Standard Measure Of Barriers To Trade Are Seriously Flawed

World Bank and IMF analysts try to measure the height of a country''s trade barriers in order to determine how far they must be reduced before fresh loans can be agreed. But according to Professor James Anderson, writing in the latest issue of the Economic Journal, the standard measures used are highly unsound and quite inappropriate for assessing a country''s worthiness for assistance. In their place, he proposes a new Trade Restrictiveness Index, which can be used both for World Bank loan conditionality evaluation, and to examine the link between openness and economic growth.

How high are trade barriers?, Anderson asks. This seemingly simple question is hard to answer when there are many barriers: some sort of average of the individual tariff rates is needed, but which one? The answer matters for important questions such as the link between policy openness and economic growth. In the belief that there is such a link, the ''Washington consensus'' forces client countries to liberalize trade in return for World Bank/IMF assistance. Continued loans are made contingent on a measure of reduction in the height of trade barriers.

For all these purposes, lacking a theoretically based measure, analysts have employed a variety of indices such as trade weighted average tariffs, arithmetic average tariffs and even dispersion measures of tariffs.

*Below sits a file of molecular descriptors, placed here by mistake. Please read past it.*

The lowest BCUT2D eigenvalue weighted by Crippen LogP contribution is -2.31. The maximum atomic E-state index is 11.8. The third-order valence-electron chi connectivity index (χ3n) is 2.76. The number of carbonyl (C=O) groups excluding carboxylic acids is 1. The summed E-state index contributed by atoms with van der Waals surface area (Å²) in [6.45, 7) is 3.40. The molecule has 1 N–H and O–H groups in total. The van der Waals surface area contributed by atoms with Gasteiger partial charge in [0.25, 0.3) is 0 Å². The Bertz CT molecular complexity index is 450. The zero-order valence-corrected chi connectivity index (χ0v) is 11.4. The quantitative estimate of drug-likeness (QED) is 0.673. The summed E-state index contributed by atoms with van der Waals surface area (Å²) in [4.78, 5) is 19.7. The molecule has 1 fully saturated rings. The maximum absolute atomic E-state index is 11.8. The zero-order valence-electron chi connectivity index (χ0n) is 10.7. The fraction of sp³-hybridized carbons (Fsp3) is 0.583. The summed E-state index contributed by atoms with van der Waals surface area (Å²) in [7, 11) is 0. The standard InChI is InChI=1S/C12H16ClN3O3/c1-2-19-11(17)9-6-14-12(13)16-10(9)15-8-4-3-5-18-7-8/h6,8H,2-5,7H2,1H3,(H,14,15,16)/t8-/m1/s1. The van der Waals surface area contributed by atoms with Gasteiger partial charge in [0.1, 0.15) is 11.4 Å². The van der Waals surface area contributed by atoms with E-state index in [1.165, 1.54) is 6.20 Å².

Anderson''s study deploys a theoretically sound measure of the height of trade barriers, the Trade Restrictiveness Index (TRI). The theoretical idea is to find the uniform tariff which lowers welfare by just as much as the initial tariff structure – the ''uniform tariff welfare equivalent''. In other words, take away all tariffs and replace them with a uniform tariff rate on all previously tariffed goods such that welfare remains constant. The index is formed with ''welfare weights'' rather than trade weights or arithmetic weights. Theory shows that this index can differ substantially from the usual measures.

The results of the study demonstrate that benchmark measures of trade restrictiveness using the Trade Restrictiveness Index stand in sharp contrast to standard measures. For a 27 country sample of late 1980s trade barriers, trade weighted average tariffs underestimate restrictiveness measured by the ''uniform tariff welfare equivalent'' by an average of 50%. For a 7 case sample of year on year changes in trade policy, the TRI and changes in average tariffs are uncorrelated.

In more inflammatory words, a World Bank analyst using average tariffs to evaluate, say, Indonesia''s performance pursuant to its next loan might just as well flip a coin. These conclusions appear to be robust with respect to missing data problems and to imprecision in the elasticities of substitution between traded goods and domestic goods. The results argue strongly for replacing atheoretic measures of trade barriers with the TRI in World
Bank loan conditionality and in examining links between openness and growth. The study also demonstrates that the TRI is operational with data that are usually available, and with computational methods requiring only a decent modern computer. The way forward is clear: develop detailed data based on trade distortions; process them with the methods of this study; and use the TRI routinely in World Bank loan conditionality evaluation. With enough work of this kind, analysts can more appropriately examine the link between openness and economic growth.

''Trade Restrictiveness Benchmarks'' by James E. Anderson is published in the July 1998 issue of the Economic Journal. Anderson is Professor of Economics at Boston College.